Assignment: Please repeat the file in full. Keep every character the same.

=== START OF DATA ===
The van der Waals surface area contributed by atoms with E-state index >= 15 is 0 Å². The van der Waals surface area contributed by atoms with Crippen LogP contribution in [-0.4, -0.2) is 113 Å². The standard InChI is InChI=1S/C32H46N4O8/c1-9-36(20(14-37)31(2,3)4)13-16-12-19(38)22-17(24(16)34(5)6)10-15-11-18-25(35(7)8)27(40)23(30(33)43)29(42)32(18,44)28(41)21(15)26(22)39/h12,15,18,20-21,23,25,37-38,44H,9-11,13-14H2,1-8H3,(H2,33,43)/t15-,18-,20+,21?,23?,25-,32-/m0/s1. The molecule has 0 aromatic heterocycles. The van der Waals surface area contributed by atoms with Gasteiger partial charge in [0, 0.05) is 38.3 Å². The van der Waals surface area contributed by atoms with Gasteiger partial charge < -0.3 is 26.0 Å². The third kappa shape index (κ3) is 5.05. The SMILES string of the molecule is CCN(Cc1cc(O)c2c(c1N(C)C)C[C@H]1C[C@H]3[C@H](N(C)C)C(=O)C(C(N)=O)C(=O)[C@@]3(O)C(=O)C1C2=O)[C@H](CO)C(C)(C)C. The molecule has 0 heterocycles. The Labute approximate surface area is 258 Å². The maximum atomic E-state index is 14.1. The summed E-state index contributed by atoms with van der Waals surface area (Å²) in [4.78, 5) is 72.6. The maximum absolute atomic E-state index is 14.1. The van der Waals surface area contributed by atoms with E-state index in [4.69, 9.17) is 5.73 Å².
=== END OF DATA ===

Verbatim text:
The van der Waals surface area contributed by atoms with E-state index >= 15 is 0 Å². The van der Waals surface area contributed by atoms with Crippen LogP contribution in [-0.4, -0.2) is 113 Å². The standard InChI is InChI=1S/C32H46N4O8/c1-9-36(20(14-37)31(2,3)4)13-16-12-19(38)22-17(24(16)34(5)6)10-15-11-18-25(35(7)8)27(40)23(30(33)43)29(42)32(18,44)28(41)21(15)26(22)39/h12,15,18,20-21,23,25,37-38,44H,9-11,13-14H2,1-8H3,(H2,33,43)/t15-,18-,20+,21?,23?,25-,32-/m0/s1. The molecule has 0 aromatic heterocycles. The van der Waals surface area contributed by atoms with Gasteiger partial charge in [0, 0.05) is 38.3 Å². The van der Waals surface area contributed by atoms with Gasteiger partial charge < -0.3 is 26.0 Å². The third kappa shape index (κ3) is 5.05. The SMILES string of the molecule is CCN(Cc1cc(O)c2c(c1N(C)C)C[C@H]1C[C@H]3[C@H](N(C)C)C(=O)C(C(N)=O)C(=O)[C@@]3(O)C(=O)C1C2=O)[C@H](CO)C(C)(C)C. The molecule has 0 heterocycles. The Labute approximate surface area is 258 Å². The maximum atomic E-state index is 14.1. The summed E-state index contributed by atoms with van der Waals surface area (Å²) in [4.78, 5) is 72.6. The maximum absolute atomic E-state index is 14.1. The van der Waals surface area contributed by atoms with E-state index in [4.69, 9.17) is 5.73 Å².